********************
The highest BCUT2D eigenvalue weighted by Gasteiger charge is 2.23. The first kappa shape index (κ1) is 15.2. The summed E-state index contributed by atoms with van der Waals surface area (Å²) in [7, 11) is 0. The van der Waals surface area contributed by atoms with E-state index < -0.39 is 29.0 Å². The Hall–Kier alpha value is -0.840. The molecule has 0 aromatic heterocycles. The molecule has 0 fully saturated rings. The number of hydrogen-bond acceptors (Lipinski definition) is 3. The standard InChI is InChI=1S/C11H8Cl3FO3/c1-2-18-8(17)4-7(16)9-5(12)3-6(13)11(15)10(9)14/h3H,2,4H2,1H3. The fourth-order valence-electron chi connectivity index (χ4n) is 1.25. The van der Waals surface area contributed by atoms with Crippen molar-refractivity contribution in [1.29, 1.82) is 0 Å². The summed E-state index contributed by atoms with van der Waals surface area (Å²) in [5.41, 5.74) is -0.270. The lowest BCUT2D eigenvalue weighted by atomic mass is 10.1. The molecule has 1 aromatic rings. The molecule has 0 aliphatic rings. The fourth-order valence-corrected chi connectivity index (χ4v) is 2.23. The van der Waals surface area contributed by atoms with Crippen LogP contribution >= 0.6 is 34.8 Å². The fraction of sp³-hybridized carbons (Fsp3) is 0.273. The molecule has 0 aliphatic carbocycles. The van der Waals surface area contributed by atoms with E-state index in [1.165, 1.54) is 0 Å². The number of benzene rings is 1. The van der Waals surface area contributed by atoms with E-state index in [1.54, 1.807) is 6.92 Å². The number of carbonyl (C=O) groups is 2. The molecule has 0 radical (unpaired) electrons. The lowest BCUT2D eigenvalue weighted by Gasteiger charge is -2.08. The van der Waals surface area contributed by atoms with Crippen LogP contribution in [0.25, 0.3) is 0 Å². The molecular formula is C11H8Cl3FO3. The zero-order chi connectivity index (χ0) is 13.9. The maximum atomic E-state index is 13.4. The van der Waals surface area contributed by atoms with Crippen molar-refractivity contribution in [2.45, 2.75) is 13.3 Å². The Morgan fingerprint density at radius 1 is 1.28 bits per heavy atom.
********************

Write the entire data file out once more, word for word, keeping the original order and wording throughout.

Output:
The highest BCUT2D eigenvalue weighted by Gasteiger charge is 2.23. The first kappa shape index (κ1) is 15.2. The summed E-state index contributed by atoms with van der Waals surface area (Å²) in [7, 11) is 0. The van der Waals surface area contributed by atoms with E-state index < -0.39 is 29.0 Å². The Hall–Kier alpha value is -0.840. The molecule has 0 aromatic heterocycles. The molecule has 0 fully saturated rings. The number of hydrogen-bond acceptors (Lipinski definition) is 3. The standard InChI is InChI=1S/C11H8Cl3FO3/c1-2-18-8(17)4-7(16)9-5(12)3-6(13)11(15)10(9)14/h3H,2,4H2,1H3. The fourth-order valence-electron chi connectivity index (χ4n) is 1.25. The van der Waals surface area contributed by atoms with Crippen molar-refractivity contribution in [1.29, 1.82) is 0 Å². The summed E-state index contributed by atoms with van der Waals surface area (Å²) in [5.41, 5.74) is -0.270. The lowest BCUT2D eigenvalue weighted by atomic mass is 10.1. The molecule has 1 aromatic rings. The molecule has 0 aliphatic rings. The fourth-order valence-corrected chi connectivity index (χ4v) is 2.23. The van der Waals surface area contributed by atoms with Crippen LogP contribution >= 0.6 is 34.8 Å². The fraction of sp³-hybridized carbons (Fsp3) is 0.273. The molecule has 0 aliphatic carbocycles. The van der Waals surface area contributed by atoms with E-state index in [1.165, 1.54) is 0 Å². The number of benzene rings is 1. The van der Waals surface area contributed by atoms with E-state index in [1.54, 1.807) is 6.92 Å². The number of carbonyl (C=O) groups is 2. The molecule has 0 radical (unpaired) electrons. The lowest BCUT2D eigenvalue weighted by Gasteiger charge is -2.08. The van der Waals surface area contributed by atoms with Crippen LogP contribution in [0.25, 0.3) is 0 Å². The molecular formula is C11H8Cl3FO3. The zero-order chi connectivity index (χ0) is 13.9. The maximum atomic E-state index is 13.4. The van der Waals surface area contributed by atoms with Crippen molar-refractivity contribution in [2.45, 2.75) is 13.3 Å². The Morgan fingerprint density at radius 1 is 1.28 bits per heavy atom.